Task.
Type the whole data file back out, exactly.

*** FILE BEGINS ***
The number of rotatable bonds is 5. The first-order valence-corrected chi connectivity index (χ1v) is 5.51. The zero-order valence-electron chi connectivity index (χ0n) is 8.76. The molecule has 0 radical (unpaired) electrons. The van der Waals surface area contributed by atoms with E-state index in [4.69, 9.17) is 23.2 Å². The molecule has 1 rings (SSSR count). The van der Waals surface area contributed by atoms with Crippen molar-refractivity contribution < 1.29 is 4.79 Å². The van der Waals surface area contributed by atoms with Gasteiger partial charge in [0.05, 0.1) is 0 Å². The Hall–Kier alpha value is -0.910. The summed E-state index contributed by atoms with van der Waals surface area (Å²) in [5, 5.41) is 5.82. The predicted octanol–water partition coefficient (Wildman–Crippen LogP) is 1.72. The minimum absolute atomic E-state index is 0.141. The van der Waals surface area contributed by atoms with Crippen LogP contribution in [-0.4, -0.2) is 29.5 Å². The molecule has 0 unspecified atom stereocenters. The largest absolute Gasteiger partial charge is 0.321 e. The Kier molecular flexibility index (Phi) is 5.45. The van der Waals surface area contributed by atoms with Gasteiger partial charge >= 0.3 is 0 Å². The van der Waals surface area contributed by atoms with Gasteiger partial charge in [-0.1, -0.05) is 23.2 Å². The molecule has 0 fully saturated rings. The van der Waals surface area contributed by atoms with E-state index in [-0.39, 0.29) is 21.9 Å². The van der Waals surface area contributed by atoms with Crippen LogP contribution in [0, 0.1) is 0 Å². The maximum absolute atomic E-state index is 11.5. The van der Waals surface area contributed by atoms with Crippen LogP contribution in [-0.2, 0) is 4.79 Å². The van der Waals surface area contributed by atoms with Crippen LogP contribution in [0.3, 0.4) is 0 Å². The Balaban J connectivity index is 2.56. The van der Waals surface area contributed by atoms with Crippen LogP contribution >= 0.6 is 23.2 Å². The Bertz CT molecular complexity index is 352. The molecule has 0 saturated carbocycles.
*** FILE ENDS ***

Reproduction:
The number of rotatable bonds is 5. The first-order valence-corrected chi connectivity index (χ1v) is 5.51. The zero-order valence-electron chi connectivity index (χ0n) is 8.76. The molecule has 0 radical (unpaired) electrons. The van der Waals surface area contributed by atoms with E-state index in [4.69, 9.17) is 23.2 Å². The molecule has 1 rings (SSSR count). The van der Waals surface area contributed by atoms with Crippen molar-refractivity contribution < 1.29 is 4.79 Å². The van der Waals surface area contributed by atoms with Gasteiger partial charge in [0.05, 0.1) is 0 Å². The Hall–Kier alpha value is -0.910. The summed E-state index contributed by atoms with van der Waals surface area (Å²) in [5, 5.41) is 5.82. The predicted octanol–water partition coefficient (Wildman–Crippen LogP) is 1.72. The minimum absolute atomic E-state index is 0.141. The van der Waals surface area contributed by atoms with Crippen LogP contribution in [-0.4, -0.2) is 29.5 Å². The molecule has 0 unspecified atom stereocenters. The largest absolute Gasteiger partial charge is 0.321 e. The Kier molecular flexibility index (Phi) is 5.45. The van der Waals surface area contributed by atoms with Gasteiger partial charge >= 0.3 is 0 Å². The van der Waals surface area contributed by atoms with Gasteiger partial charge in [-0.1, -0.05) is 23.2 Å². The molecule has 0 fully saturated rings. The van der Waals surface area contributed by atoms with E-state index in [-0.39, 0.29) is 21.9 Å². The van der Waals surface area contributed by atoms with Crippen LogP contribution in [0, 0.1) is 0 Å². The maximum absolute atomic E-state index is 11.5. The van der Waals surface area contributed by atoms with Crippen LogP contribution in [-0.2, 0) is 4.79 Å². The van der Waals surface area contributed by atoms with Crippen LogP contribution in [0.3, 0.4) is 0 Å². The Balaban J connectivity index is 2.56. The van der Waals surface area contributed by atoms with Crippen LogP contribution >= 0.6 is 23.2 Å². The Bertz CT molecular complexity index is 352. The molecule has 0 saturated carbocycles.